As with any distance, there are three primary factors that impact your half marathon run time: your age, sex, and fitness level.
When it comes to age, research suggests that most runners reach their peak aerobic performance between the ages of 25-35. Half marathon performance declines beyond these peak years, with average half marathon finish times being slowest after the age of 54, according to research.
This age-related performance decline is primarily due to age-related sarcopenia (loss of muscle mass), which reduces strength and metabolic capacity.
However, the good news is that even if you are past your prime running years, the decline in running performance is very gradual. Many masters, veterans, and senior runners continue to train and race competitively for life.
In other words, don’t let your age count you out of setting goals, doing structured speed work, and running races.
When it comes to sex, male runners usually outperform female runners due to having more lean body mass and a percentage of fast-twitch muscle fibers.
Finally, your fitness level certainly plays a major role in dictating your half marathon race time. Of course, the fitter you are, the faster you can run.
Most importantly, unlike your age and sex, which are uncontrollable factors, you can train and increase your fitness level to improve your half marathon time.
Related: What’s A Good Marathon Time? Average Marathon Times By Age + Sex
What Are The Current Average Half Marathon Times By Age And Sex?
We’ve looked at the fastest half marathon times and good half marathon race times, but now let’s dive in further and break down the average time to run a half marathon by sex and age group to see what a good half marathon time is for each range.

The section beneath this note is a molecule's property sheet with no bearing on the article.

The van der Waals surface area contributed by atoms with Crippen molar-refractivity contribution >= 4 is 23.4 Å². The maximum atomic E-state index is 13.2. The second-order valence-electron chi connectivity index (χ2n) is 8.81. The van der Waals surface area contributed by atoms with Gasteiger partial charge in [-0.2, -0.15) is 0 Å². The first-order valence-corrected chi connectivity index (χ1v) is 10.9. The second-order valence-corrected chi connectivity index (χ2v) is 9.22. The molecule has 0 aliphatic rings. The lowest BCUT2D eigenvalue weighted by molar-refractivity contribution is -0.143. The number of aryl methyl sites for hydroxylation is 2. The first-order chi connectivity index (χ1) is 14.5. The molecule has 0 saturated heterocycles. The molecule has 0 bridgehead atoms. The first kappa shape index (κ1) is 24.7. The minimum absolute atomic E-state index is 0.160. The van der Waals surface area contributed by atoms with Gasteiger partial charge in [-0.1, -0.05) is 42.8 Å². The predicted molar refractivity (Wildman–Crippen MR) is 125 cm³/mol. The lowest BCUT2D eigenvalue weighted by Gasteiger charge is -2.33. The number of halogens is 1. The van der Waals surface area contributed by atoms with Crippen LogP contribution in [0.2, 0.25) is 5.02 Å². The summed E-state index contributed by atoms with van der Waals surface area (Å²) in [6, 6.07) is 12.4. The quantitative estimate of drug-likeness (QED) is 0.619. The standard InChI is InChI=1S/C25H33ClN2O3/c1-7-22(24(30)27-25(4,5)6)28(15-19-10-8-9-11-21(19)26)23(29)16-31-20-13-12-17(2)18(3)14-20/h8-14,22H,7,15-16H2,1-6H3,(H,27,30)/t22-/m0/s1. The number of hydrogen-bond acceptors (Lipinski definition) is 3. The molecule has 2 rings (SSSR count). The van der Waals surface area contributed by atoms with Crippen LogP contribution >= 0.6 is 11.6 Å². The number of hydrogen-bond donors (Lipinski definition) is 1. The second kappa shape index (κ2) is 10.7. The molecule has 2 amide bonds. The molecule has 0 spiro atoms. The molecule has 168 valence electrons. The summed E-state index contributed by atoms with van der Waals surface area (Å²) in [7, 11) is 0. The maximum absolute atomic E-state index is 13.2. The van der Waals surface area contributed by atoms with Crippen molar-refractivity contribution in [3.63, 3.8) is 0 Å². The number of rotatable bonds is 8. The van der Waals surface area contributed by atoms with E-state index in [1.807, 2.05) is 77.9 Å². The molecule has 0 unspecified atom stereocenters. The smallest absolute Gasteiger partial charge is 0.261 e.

We will focus on runners who are at an intermediate running level, but you can click here to calculate your specific running level based on your current times. You can also find the average half marathon times for novice, beginner, advanced, and elite runners here.
For each age, we have listed the average half marathon finish time along with the pace per mile to achieve that result.
Let’s take a look at the average times for men.
Average Half Marathon Times for Men (Intermediate Level)
|Age||Average Half Marathon Finish Time||Pace Per Mile|
Now, onto the women!
Average Half Marathon Times for Women (Intermediate Level)
|Age||Average Half Marathon Finish Time||Pace Per Mile|
So, how do you stack up to these intermediate half marathon times? Looking to improve? Here are some tips to help you achieve that personal record!
3 Tips for Improving Your Half Marathon Time
So, how do you improve your half marathon time? Here’s where your fitness level comes in. By training, you can train your body to run faster for longer and improve your half marathon time.
Here are three tips to improve your half marathon time:
#1: Perfect Your Pacing
The half marathon is a test of not only your aerobic fitness and endurance but also your patience. If you blast off the starting line, you’ll run out of steam before the end of the race. Therefore, pacing yourself appropriately is vital to running a good half marathon.
Research shows that most runners follow a more even pacing strategy in the half marathon compared to the marathon, which is advisable for optimal performance.
By running even splits, you’ll keep your effort level below your lactate threshold, preventing the buildup of metabolic waste products that induce that dreadful burning, heavy legs feeling, and intense fatigue.